Measles in the UK: a test of public health competency in a crisisBMJ 2013; 346 doi: http://dx.doi.org/10.1136/bmj.f2793 (Published 01 May 2013) Cite this as: BMJ 2013;346:f2793
- Felix Greaves, honorary clinical research fellow1,
- Liam Donaldson, professor of health policy2
- 1Department of Primary Care and Public Health, Imperial College London, London W6 8RF, UK
- 2Institute for Global Health Innovation, Imperial College London, London, UK
The recent surge in measles cases in south Wales signals a discomfiting failure by a G8 nation to control an easily preventable disease. Far from the measles virus being holed up in outposts in poor countries, the spectre of large outbreaks of measles in England is now looming large. By contrast, elimination of endemic measles in the Americas has been achieved by treating it as an emergency.1 Prevention of more measles cases in the United Kingdom, and avoidance of embarrassment for the government, will turn on the effectiveness of the public health delivery system.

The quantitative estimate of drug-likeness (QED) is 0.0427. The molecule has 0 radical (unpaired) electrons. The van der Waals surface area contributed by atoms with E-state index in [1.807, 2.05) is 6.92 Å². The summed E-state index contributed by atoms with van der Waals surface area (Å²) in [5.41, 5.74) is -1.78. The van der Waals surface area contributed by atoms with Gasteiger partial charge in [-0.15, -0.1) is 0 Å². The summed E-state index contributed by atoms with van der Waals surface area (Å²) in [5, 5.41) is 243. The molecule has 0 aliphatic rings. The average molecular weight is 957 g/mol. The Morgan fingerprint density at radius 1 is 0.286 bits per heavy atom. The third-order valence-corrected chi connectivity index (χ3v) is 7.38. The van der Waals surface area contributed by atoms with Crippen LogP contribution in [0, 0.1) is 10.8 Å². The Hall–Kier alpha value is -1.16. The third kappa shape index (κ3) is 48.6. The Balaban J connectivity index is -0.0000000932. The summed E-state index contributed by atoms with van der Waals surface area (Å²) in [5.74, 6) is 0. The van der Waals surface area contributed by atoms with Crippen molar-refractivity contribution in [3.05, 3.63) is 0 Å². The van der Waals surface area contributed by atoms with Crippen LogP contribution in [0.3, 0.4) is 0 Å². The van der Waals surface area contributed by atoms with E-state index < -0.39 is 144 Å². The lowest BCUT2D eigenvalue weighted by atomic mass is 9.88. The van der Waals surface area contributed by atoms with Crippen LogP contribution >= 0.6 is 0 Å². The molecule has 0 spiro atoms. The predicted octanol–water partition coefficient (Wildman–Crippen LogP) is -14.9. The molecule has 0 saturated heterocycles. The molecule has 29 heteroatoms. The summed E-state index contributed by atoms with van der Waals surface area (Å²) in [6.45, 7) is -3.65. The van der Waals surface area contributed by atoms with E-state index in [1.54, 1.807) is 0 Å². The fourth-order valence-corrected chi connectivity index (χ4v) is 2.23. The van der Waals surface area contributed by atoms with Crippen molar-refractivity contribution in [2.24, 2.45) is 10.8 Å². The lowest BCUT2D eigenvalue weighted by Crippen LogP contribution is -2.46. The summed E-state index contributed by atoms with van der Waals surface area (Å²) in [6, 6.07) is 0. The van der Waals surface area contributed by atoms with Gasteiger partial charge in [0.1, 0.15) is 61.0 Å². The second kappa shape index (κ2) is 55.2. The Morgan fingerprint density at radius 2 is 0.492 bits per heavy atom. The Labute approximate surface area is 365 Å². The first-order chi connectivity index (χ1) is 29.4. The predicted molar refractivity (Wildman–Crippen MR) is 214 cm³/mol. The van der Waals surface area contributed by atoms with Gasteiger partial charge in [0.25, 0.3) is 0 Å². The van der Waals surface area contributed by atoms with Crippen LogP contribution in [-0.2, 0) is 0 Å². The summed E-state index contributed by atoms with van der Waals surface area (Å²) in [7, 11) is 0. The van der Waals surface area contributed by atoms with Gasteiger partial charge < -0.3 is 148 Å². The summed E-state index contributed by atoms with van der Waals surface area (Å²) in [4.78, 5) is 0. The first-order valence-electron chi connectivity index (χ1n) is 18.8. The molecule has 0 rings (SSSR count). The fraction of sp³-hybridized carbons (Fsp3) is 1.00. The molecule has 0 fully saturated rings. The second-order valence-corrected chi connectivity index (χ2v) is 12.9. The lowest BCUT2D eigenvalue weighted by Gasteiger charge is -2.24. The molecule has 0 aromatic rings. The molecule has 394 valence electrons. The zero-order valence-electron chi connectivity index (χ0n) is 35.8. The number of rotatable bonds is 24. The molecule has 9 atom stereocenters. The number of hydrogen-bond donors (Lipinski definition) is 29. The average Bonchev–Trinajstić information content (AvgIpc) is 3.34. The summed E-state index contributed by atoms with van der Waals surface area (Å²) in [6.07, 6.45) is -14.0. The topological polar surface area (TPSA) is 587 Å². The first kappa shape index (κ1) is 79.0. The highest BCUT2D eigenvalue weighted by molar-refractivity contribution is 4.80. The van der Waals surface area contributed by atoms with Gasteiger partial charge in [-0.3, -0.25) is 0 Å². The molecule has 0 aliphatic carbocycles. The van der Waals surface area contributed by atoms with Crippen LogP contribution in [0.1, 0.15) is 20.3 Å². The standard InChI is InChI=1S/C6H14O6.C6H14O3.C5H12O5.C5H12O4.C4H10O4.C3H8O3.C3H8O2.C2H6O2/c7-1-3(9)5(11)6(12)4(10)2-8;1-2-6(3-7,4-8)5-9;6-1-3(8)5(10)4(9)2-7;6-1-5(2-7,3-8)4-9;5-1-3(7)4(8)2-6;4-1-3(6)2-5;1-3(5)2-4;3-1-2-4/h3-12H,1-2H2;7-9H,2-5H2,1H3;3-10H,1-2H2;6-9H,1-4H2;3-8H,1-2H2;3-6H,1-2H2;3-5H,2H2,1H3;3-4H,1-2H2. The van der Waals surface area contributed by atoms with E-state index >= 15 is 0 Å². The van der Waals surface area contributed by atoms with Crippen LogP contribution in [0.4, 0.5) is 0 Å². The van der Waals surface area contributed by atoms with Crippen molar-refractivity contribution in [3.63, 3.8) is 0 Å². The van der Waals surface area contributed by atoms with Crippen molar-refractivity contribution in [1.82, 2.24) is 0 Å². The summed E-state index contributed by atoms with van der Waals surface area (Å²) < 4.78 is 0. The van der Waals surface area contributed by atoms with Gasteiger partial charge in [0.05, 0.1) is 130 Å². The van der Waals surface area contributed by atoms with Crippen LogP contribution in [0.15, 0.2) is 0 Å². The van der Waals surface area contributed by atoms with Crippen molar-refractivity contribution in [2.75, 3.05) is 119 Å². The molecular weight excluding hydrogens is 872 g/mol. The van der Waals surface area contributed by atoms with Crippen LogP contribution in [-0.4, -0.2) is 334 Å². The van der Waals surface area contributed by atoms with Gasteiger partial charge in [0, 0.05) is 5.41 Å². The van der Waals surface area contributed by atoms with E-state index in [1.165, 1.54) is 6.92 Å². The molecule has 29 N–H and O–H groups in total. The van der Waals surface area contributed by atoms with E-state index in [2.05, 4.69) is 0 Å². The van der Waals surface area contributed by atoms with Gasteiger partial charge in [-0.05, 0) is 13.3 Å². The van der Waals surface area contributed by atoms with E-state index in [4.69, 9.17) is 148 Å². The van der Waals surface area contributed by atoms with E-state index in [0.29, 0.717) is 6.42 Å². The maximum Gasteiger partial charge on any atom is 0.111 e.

In the north of England there have been 354 cases in 2013 so far.2 The pool of vulnerable children nationally is worrying: 8% of those aged 10-16 years have had no measles, mumps, and rubella (MMR) vaccine, and 8% have had only one of the required two doses.3 Susceptible children are distributed throughout the country, making the site of the next outbreak impossible to predict. In London, where immunisation levels for all vaccines are traditionally lower,4 there have been few cases so far. However, London is a prime location for …